Neurasthenia and Depression in Chinese Culture

  • W. H. Lo

Abstract

George Beard first used the term “neurasthenia” in a paper read before the New York Medical Journal Association in 1868 and later in his monograph he listed over 50 discrete symptoms and signs which may be grouped into seven major categories as shown in Table I (Nemiah 1975). For half a century following Beard’s work “neurasthenia” became an increasingly popular diagnosis and a flood of publications on this subject appeared in English, French and German. By World War II, however, neurasthenia was mentioned with diminishing frequency in Western countries and many symptoms earlier described by Beard were stripped off from this condition which has returned in a more restricted form with weakness, fatigue and exhaustion as the main manifestation.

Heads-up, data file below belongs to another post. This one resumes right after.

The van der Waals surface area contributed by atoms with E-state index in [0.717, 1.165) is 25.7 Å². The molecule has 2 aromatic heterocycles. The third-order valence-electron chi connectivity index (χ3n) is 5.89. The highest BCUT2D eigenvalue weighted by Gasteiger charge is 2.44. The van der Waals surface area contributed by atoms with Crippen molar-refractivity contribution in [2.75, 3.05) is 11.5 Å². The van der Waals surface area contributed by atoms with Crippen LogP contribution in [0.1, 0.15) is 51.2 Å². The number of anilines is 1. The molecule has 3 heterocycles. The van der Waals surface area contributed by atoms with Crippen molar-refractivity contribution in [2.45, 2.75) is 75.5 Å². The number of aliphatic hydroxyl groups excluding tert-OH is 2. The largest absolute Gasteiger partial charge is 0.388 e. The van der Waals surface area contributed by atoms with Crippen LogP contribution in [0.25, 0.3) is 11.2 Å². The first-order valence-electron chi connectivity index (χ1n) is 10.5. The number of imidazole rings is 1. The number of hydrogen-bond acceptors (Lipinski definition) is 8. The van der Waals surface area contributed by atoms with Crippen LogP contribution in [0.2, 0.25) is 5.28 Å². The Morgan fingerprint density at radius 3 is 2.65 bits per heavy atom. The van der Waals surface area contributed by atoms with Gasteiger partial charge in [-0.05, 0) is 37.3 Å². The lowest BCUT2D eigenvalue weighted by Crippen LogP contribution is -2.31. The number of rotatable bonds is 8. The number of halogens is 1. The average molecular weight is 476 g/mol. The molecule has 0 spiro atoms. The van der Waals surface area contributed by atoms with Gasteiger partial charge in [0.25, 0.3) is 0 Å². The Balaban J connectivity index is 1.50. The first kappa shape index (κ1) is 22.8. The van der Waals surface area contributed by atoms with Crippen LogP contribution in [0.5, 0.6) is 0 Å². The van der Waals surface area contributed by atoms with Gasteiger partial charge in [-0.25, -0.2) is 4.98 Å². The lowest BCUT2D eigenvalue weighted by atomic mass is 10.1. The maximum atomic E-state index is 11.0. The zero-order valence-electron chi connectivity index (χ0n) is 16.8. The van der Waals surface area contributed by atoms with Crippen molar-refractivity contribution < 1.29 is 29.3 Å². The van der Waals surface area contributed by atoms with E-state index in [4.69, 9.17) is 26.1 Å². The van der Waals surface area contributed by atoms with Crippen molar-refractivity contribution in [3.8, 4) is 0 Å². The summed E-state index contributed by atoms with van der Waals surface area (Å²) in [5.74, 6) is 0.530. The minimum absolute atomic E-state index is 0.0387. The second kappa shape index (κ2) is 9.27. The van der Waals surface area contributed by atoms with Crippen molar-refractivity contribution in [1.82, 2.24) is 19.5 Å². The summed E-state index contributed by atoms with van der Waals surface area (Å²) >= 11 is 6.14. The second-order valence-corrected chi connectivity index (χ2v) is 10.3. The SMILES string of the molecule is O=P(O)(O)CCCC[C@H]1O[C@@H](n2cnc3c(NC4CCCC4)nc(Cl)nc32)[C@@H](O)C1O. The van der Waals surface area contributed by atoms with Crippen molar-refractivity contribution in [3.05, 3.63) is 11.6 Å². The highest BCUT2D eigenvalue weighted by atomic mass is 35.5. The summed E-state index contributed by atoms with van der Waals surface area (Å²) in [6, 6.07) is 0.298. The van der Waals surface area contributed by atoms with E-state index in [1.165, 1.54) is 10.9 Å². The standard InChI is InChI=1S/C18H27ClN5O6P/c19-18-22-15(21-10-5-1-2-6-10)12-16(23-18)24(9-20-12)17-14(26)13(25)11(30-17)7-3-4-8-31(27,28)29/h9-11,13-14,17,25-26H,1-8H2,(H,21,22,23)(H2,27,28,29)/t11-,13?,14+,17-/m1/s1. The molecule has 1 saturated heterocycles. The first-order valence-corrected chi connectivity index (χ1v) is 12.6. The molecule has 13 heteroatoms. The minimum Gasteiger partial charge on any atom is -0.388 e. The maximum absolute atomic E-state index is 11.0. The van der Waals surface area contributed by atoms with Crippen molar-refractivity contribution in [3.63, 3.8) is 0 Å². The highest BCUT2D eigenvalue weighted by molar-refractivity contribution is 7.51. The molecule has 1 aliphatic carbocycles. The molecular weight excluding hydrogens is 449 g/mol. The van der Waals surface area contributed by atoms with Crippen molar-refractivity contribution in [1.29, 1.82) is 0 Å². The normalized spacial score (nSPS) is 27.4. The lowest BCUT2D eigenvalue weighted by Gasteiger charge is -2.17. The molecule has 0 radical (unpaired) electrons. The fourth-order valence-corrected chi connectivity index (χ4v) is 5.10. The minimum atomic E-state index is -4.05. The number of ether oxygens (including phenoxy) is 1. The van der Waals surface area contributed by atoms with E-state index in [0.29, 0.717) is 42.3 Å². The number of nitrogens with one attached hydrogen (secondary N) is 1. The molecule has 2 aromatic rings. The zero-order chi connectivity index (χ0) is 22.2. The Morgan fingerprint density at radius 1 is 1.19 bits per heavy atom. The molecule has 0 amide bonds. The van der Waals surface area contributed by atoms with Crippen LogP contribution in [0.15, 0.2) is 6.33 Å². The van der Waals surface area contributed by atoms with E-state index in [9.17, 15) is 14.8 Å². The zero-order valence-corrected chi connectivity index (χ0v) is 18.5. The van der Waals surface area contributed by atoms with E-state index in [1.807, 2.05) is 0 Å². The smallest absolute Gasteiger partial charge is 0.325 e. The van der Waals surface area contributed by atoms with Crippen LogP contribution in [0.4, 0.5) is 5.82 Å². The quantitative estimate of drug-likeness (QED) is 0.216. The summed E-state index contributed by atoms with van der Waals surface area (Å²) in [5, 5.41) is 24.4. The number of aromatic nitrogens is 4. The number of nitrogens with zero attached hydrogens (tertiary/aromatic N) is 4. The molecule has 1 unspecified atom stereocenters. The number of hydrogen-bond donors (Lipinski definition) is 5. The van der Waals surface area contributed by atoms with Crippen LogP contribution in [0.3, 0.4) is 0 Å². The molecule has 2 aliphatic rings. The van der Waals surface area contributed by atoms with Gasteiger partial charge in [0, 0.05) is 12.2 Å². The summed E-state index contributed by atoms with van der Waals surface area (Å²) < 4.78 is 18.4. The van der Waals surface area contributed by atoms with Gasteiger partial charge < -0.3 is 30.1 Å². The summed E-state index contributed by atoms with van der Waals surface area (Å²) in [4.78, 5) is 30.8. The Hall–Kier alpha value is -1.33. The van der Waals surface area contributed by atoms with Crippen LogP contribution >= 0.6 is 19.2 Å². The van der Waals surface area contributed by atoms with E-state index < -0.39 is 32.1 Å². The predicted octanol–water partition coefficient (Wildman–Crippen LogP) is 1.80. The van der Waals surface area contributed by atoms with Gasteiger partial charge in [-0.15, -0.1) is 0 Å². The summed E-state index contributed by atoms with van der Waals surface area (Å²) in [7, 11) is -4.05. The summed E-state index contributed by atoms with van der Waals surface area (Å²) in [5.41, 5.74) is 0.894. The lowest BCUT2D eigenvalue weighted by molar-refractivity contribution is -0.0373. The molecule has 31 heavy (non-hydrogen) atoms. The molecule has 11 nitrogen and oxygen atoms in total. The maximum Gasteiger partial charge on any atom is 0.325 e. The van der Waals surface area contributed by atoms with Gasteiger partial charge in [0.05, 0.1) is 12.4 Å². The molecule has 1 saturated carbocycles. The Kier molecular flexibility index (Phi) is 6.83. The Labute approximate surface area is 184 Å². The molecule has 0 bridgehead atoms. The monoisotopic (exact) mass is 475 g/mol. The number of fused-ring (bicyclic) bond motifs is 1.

Keywords

Chinese Traditional Medicine Sexual Dysfunction Traditional Healer Main Manifestation Folk Belief 
These keywords were added by machine and not by the authors. This process is experimental and the keywords may be updated as the learning algorithm improves.

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References

  1. Mayer-Gross, W., Slater, E., and Roth, M., Clinical Psychiatry London: Bailliere Tindael, 1977, p. 81.Google Scholar
  2. Nemiah, J.C., “Neurasthenic Neurosis” in Comprehensive Textbook of Psychiatry (ed. A.M. Freedman) , vol. I, Baltimore: Williams and Wilkins, 1978, p. 1264.Google Scholar
  3. Tseng, W.S., and McDermott, J.F., “Psychotherapy : historical roots, universal elements and cultural variations” Am. J. Psychiat., 1975, vol. 132:378.PubMedGoogle Scholar

Copyright information

© Springer Science+Business Media New York 1985

Authors and Affiliations

  • W. H. Lo
    • 1
  1. 1.Mental Health ServiceMedical and Health DepartmentHong Kong

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